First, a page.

Stecker Machine Blog

CNC Machinist: Perfect Career for High School Students and Recent Grads

02/25/2022 | Rob Schmitt

Here’s a quick quiz for sharp, young minds: How many jobs can you name that fully train you, encourage career advancement, fit the busy lifestyle of a high-school-age person, and pay you a great wage from the day you start?

We can’t think of too many.

One that we know quite well is a CNC machinist, which may sound highly technical (and it is). Yet, it’s a traditional skilled trade that uses cutting edge technology to produce machined parts that are highly precise — cutting to 0.001” or about 1/4 the width of a human hair.

Entering a skilled trade during or after high school has never been more attractive. Have you seen the average yearly college tuition for a 4-year college in Wisconsin? It’s $8,697 per year (in-state tuition and fees; out-of-state jumps to over $25,000).1 It’s no surprise that the average student who borrows requires 20 years to pay off their student loan debt.2

In a previous article, we explained how A Career in CNC Machining Might Be Perfect For You (rewarding work, environment, variety, workflow, etc.). Today, we’ll explore how a job as a CNC machinist can evolve into a rewarding career for people in and after high school.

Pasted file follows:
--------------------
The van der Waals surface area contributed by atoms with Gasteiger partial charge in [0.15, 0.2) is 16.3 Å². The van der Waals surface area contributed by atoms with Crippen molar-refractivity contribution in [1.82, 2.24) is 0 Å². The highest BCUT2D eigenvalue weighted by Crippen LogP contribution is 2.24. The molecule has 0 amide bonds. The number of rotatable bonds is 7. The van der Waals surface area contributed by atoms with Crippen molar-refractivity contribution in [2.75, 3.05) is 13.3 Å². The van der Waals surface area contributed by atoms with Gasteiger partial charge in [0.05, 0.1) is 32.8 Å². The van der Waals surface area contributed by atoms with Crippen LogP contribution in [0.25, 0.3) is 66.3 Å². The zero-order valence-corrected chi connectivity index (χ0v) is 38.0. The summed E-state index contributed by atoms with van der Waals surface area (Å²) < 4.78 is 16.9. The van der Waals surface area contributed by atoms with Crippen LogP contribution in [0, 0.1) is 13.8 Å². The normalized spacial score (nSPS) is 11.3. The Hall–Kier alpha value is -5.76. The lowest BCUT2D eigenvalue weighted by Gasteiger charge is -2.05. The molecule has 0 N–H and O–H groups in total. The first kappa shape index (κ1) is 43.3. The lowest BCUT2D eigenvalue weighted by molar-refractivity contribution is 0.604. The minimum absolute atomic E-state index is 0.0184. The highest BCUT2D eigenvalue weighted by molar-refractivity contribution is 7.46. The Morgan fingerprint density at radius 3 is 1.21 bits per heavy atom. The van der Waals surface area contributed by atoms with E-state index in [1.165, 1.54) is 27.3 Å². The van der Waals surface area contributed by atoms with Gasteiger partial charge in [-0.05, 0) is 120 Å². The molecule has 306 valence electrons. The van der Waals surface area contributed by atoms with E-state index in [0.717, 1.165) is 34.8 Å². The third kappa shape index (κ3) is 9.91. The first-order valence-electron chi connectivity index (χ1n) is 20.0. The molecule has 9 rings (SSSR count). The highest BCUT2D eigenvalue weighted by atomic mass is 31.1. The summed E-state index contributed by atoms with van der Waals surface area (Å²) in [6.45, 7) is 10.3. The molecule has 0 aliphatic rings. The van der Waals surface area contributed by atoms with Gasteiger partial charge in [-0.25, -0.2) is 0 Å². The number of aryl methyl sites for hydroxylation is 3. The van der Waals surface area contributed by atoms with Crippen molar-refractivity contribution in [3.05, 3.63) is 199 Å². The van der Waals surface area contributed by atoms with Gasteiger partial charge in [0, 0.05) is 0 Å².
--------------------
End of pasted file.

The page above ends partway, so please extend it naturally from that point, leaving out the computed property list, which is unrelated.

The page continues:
What is a CNC Operator?

09/21/2021 | Rob Schmitt

The metalworking industry needs more CNC operators. This rewarding career appeals to people who have a broad skill set: a good eye for detail, math, mechanical design, and the ability to read technical drawings. CNC operators use a combination of brains and hands-on work to properly transform a metal casting into a valuable working machined part.


What is a CNC Milling Machine? What Are Its Benefits for Customers and Machinists?

05/11/2021 | Rob Schmitt

The goal of modern CNC milling is to transform materials such as metal castings into finished, usable parts. That goal is only achievable by using incredibly precise CNC milling machines.

Computer software is the brains of a CNC (Computer Numerical Control) milling machine, controlling the machine and automating production to increase throughput with consistent quality. It’s this repeatability that makes CNC machining so efficient and so valuable to both customers and the machinists themselves (see “The Machinist’s Perspective” throughout this article.)